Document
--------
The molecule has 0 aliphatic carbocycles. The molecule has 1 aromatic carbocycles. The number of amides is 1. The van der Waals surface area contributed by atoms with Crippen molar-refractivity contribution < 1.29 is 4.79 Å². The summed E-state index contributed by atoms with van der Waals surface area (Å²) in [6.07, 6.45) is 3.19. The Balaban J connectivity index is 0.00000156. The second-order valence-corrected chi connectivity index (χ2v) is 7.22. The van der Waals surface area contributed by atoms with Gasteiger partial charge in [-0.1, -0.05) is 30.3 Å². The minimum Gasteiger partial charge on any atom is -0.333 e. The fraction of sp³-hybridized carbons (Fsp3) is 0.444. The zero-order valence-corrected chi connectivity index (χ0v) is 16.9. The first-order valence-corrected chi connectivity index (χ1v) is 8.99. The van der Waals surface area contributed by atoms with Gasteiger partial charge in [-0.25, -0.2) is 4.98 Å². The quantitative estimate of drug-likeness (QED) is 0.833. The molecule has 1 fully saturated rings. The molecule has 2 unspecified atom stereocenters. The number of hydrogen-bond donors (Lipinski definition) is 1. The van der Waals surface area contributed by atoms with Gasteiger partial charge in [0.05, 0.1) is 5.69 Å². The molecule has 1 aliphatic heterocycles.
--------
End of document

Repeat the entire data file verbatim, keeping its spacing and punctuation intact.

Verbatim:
The molecule has 0 aliphatic carbocycles. The molecule has 1 aromatic carbocycles. The number of amides is 1. The van der Waals surface area contributed by atoms with Crippen molar-refractivity contribution < 1.29 is 4.79 Å². The summed E-state index contributed by atoms with van der Waals surface area (Å²) in [6.07, 6.45) is 3.19. The Balaban J connectivity index is 0.00000156. The second-order valence-corrected chi connectivity index (χ2v) is 7.22. The van der Waals surface area contributed by atoms with Gasteiger partial charge in [-0.1, -0.05) is 30.3 Å². The minimum Gasteiger partial charge on any atom is -0.333 e. The fraction of sp³-hybridized carbons (Fsp3) is 0.444. The zero-order valence-corrected chi connectivity index (χ0v) is 16.9. The first-order valence-corrected chi connectivity index (χ1v) is 8.99. The van der Waals surface area contributed by atoms with Gasteiger partial charge in [-0.25, -0.2) is 4.98 Å². The quantitative estimate of drug-likeness (QED) is 0.833. The molecule has 1 fully saturated rings. The molecule has 2 unspecified atom stereocenters. The number of hydrogen-bond donors (Lipinski definition) is 1. The van der Waals surface area contributed by atoms with Gasteiger partial charge in [0.05, 0.1) is 5.69 Å². The molecule has 1 aliphatic heterocycles.